Briquet Griffon Vendeen Dog Overview
The Briquet Griffon Vendéen is known as a medium-sized, athletic scent hound with an appealing shaggy coat.
Their looks are expressive due to their dark eyes and bushy brows.
Anyone familiar with the Grand Griffon Vendéen may believe their eyes are deceiving them, yet the two breeds appear so similar because the Briquet Griffon Vendéen was bred directly from the Grand Griffon Vendéen in order to make a somewhat smaller dog.
These dogs, who were bred in France specifically for hunting, have the stamina to work for hours on end and appreciate the opportunity to do so.
They are completely unsuitable for apartment living and demand a great deal of exercise and attention.
Briquet Griffon Vendeen Highlights
- The griffon breed type is known for its coarse, wiry coat and its hunting abilities – this is particularly true for the Briquet Griffon Vendeen.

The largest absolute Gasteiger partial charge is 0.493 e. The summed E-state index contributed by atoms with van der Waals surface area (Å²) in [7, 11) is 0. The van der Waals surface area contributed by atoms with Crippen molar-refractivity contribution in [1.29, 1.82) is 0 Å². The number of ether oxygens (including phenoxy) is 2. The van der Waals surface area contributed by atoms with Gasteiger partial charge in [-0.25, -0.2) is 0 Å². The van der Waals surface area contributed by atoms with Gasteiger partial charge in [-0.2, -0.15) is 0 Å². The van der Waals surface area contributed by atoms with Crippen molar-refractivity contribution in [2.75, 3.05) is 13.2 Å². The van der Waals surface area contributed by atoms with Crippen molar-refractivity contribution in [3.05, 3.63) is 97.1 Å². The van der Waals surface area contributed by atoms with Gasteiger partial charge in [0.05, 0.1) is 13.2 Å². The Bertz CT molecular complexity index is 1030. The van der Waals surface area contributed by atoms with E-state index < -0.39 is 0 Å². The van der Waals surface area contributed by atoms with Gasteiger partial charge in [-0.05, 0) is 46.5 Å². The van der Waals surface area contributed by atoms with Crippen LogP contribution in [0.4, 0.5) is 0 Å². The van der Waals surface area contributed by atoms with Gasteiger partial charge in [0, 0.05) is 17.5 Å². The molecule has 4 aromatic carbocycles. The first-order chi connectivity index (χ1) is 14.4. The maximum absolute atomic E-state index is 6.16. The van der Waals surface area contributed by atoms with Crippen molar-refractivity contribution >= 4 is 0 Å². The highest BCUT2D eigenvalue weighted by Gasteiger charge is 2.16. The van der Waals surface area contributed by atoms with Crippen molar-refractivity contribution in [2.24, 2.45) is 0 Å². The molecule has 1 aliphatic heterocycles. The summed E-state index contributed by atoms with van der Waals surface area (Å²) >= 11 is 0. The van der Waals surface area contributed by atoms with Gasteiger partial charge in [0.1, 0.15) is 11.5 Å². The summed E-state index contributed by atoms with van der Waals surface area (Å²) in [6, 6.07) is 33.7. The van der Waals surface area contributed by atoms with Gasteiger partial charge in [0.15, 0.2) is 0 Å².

- The Briquet Griffon Vendeen is a type of hunting dog that originated in France, like all of the Vendeen griffons.
- The Briquet Griffon Vendeen was bred down in size from the Grand Griffon Vendeen, the largest of the French Vendeen griffons.
- The Briquet Griffon Vendeen was developed as a hunting breed so it does have a bit of an independent streak that needs to be managed with early socialization and training.
- The Briquet Griffon Vendeen is an active and outgoing breed that does best when it has a job to perform. This breed is friendly and social by nature and they do enjoy spending time with family.
Briquet Griffon Vendeen Breed Features & Ratings:
Rated base on a 5 Star Scale
ENERGY LEVEL: 4 Star
EXERCISE REQUIREMENTS: 4 Star
PLAYFULNESS: 5 Star
AFFECTION LEVEL: 5 Star
FRIENDLINESS TO DOGS: 5 Star
FRIENDLINESS TO OTHER PETS: 5 Star
FRIENDLINESS TO STRANGERS: 5 Star
WATCHFULNESS: 5 Star
EASE OF TRAINING: 5 Star
GROOMING REQUIREMENTS: 5 Star
HEAT SENSITIVITY: 5 Star
VOCALITY 5 Star
Briquet Griffon Vendeen Characteristics: